What the Rangers need to do to make season ahead a success

The Rangers return to the ice this month with another season of high expectations ahead of them.

Going from a captivating Eastern Conference Finals finish in 2021-22 to a disheartening first-round exit in ’22-23, the Rangers are caught somewhere in the middle of a Stanley Cup-contending team and a club that still needs to prove itself.

So what does a successful ’23-24 season look like for the Rangers?

If we’re measuring it in playoff results, the Rangers will have to at least make it out of the first round to feel like it wasn’t a total wash. That’s a bare minimum, and totally attainable, expectation for the Blueshirts to be facing.

Another first-round exit would set the club back and bring the team’s genetic makeup into serious question.

It would also make the Rangers’ run to the conference final two seasons ago look more like a fluke.

As inspiring as that run was, it set an extremely high bar in a short amount of time for an organization that was considered to be in a rebuild not long ago.

Chris Kreider #20 of the New York Rangers scores a goal and celebrates with teammate Mika Zibanejad #93 in Game Seven of the Second Round of the 2022 Stanley Cup Playoffs against the Carolina Hurricanes on May 30, 2022 at PNC Arena in Raleigh, North Carolina
The Rangers’ unexpected run to the Eastern Conference Finals in 2022 established a baseline for success that was hard to meet last season.
NHLI via Getty Images

At the time, they weren’t exactly expected to go that far that fast at all.

Now, the Rangers are in a position where anything less feels like a colossal disappointment.

If the postseason results aren’t there, however, there are certainly other factors that would classify this season as a partial success.

Consolation prizes

With Peter Laviolette now behind the bench, how the Rangers adapt and gel under new leadership will be under a microscope. A foundation needs to be laid down under the new coaching staff and the rest of the team, one that is sturdy enough to build upon in future seasons.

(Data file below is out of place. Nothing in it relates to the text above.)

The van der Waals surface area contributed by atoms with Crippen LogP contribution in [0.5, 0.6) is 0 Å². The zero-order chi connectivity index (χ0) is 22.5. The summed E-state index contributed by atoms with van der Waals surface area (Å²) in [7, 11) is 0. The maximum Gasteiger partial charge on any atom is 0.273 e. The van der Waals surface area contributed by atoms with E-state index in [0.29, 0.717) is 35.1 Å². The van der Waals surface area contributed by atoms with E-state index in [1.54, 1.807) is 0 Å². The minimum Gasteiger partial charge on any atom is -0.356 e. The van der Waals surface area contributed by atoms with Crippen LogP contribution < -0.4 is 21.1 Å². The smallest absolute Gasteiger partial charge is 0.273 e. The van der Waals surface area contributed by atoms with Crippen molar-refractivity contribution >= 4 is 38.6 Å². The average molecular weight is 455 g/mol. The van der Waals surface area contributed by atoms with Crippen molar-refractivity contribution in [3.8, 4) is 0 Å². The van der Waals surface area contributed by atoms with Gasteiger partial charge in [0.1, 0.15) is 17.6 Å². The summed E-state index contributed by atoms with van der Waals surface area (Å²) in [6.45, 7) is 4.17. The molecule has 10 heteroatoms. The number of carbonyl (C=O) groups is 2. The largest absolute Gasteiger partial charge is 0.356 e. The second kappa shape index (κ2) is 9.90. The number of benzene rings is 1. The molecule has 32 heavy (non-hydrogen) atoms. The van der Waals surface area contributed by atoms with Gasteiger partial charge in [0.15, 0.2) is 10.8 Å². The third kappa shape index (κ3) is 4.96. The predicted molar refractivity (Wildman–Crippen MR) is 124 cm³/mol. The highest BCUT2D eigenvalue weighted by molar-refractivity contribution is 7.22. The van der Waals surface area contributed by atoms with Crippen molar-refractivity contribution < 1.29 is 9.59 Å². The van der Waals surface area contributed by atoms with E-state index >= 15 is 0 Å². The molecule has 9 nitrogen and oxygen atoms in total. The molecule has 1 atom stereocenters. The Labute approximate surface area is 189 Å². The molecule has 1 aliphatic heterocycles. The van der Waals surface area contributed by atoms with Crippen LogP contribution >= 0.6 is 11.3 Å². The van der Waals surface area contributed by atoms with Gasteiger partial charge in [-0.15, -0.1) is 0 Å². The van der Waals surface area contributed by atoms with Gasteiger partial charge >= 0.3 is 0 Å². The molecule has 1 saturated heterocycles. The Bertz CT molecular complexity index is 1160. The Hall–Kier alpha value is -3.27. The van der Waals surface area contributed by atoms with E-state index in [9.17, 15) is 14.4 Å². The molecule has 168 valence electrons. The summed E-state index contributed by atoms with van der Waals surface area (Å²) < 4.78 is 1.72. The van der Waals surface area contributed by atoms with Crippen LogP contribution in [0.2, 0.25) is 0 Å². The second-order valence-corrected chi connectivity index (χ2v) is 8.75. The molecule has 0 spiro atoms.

If Laviolette can show that he has the Rangers headed in the right direction, it could soften the blow of a shorter-than-desired postseason.

Breakout seasons for Alexis Lafreniere and/or Kaapo Kakko would also ease the pain of another early playoff exit. To know that the Rangers’ young talent is capable of leading the charge for years to come should put some people at ease.

New York Rangers new head coach Peter Laviolette, speaking to the media during a press conference where Laviolette was introduced as the Rangers new head coach, at the Rangers practice facility in Tarrytown, New York.
While a deep playoff run would be an ideal return from Peter Laviolette’s first season behind the Rangers’ bench, establishing a good connection between the coach and players wouldn’t be a bad alternative goal.
Charles Wenzelberg/New York Post

The NHL, however, is a results-driven league.

The Rangers are technically only a season into their so-called championship window, but with an aging core that has now been given an aging supporting cast due to cap constraints, the opening doesn’t appear to be as big as it once was.

Want to catch a game? Tickets for all upcoming Rangers games can be found here.


Recently I asked for questions on my Texts from the Blue Seats text-message conversation with Sports+ members (join here). Here are the answers to some queries that caught my eye:

Is Patrick Kane coming back to the Rangers?
— Everyone

My lovely Subtext followers, I don’t know how many times I can write it. I don’t know how many times my dear colleague Larry Brooks can write it: The answer is almost certainly no. The likelihood of Kane re-signing with the Rangers is extremely, extremely low. You can never say never in this business, but if I were a betting woman (I’m not), I would bet a lot of money that Kane will not be with the Rangers in ’23-24.

New York Rangers right wing Patrick Kane (88) during the first period when the New York Rangers played the Ottawa Senators Thursday, March 2, 2023 at Madison Square Garden in Manhattan, NY.
Patrick Kane’s career with the Rangers appears all but certain to be at an end after 19 games.